Trailblazer Billy

Wigan legend tells us about his life and times

Last Updated: 06/06/12 7:02pm

With 571 career tries, Billy Boston's try-scoring feat will be hard, if not impossible to beat.

He's second to Brian Bevan in that league, and even today he speaks of his Warrington-wing nemesis in reverential tones. Bevan's 796 haul is indeed awesome, but that shouldn't - and doesn't - in any way diminish the achievements of the Welshman called Billy.

It is not only a pleasure, but also a privilege for Sky Sports to feature Mr Boston MBE on this week's Super League Super Men... not just for his on-field antics, but also for his ground-breaking achievements.

He was the first black player to tour with Great Britain, the first GB player to score four tries in a test against the Kiwis, and the first athlete inducted into the Welsh Hall of Fame... not bad for a man who turned his back on union for a career in league at a time when the 13-a-side code was 'persona-non-grata'.

It's quite humbling to hear Billy talk about his move to Wigan, and his 15-year career there that created a bond with the town that was never severed. He still lives there and talks of his move north as the best thing he ever did.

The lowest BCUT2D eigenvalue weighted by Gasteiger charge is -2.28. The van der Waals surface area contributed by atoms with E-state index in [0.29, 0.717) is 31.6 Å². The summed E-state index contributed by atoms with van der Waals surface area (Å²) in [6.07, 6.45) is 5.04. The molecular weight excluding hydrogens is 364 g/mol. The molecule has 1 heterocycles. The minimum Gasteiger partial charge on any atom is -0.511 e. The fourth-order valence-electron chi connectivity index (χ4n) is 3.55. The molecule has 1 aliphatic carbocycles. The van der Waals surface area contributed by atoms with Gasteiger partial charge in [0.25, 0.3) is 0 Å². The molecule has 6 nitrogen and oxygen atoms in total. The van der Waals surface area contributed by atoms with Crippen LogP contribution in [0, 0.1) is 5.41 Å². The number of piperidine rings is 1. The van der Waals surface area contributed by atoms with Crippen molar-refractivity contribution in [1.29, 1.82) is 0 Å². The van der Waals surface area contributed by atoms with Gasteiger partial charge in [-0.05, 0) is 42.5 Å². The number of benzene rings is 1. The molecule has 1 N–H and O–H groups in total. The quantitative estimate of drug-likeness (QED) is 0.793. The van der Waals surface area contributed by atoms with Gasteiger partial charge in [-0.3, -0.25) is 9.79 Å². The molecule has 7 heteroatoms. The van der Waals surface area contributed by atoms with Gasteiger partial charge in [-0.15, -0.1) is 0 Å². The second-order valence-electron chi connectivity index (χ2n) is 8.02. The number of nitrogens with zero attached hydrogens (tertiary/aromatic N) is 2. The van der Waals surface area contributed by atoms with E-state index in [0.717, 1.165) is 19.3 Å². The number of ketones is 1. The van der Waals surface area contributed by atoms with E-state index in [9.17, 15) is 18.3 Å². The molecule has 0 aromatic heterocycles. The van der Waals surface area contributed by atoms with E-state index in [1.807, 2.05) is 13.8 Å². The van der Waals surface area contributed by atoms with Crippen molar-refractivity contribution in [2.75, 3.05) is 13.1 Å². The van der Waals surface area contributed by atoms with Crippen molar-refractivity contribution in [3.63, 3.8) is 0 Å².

To mention his name in the presence of a Wiganer is to see their features soften and eyes sparkle... even if they never saw him play. Such is the esteem in which he is held.

His story though, isn't all moonlight and roses. His was a tough upbringing in the Welsh town of Tiger Bay, where money was short and opportunities post-war were not plentiful.

Still, league movers and shakers soon heard of his athletic prowess and came knocking on his parents' door. He told his mum to tell the club reps to go away. 'I'll do that,' she told Billy, then rejected an offer from Wigan by saying they'd need to double it to £3,000.

When they agreed, she told the 19-year-old to sign on the dotted line. And so a league legend was born.

Boston was a trailblazer but he also faced prejudice - not in Wigan where he says he was never abused due to the colour of his skin, but on tour to South Africa at the height of the apartheid regime. Watch the show on Thursday for Billy's poignant recollection of that particular chapter in his life.

Boston is a part of our rugby league heritage, and one we should treasure.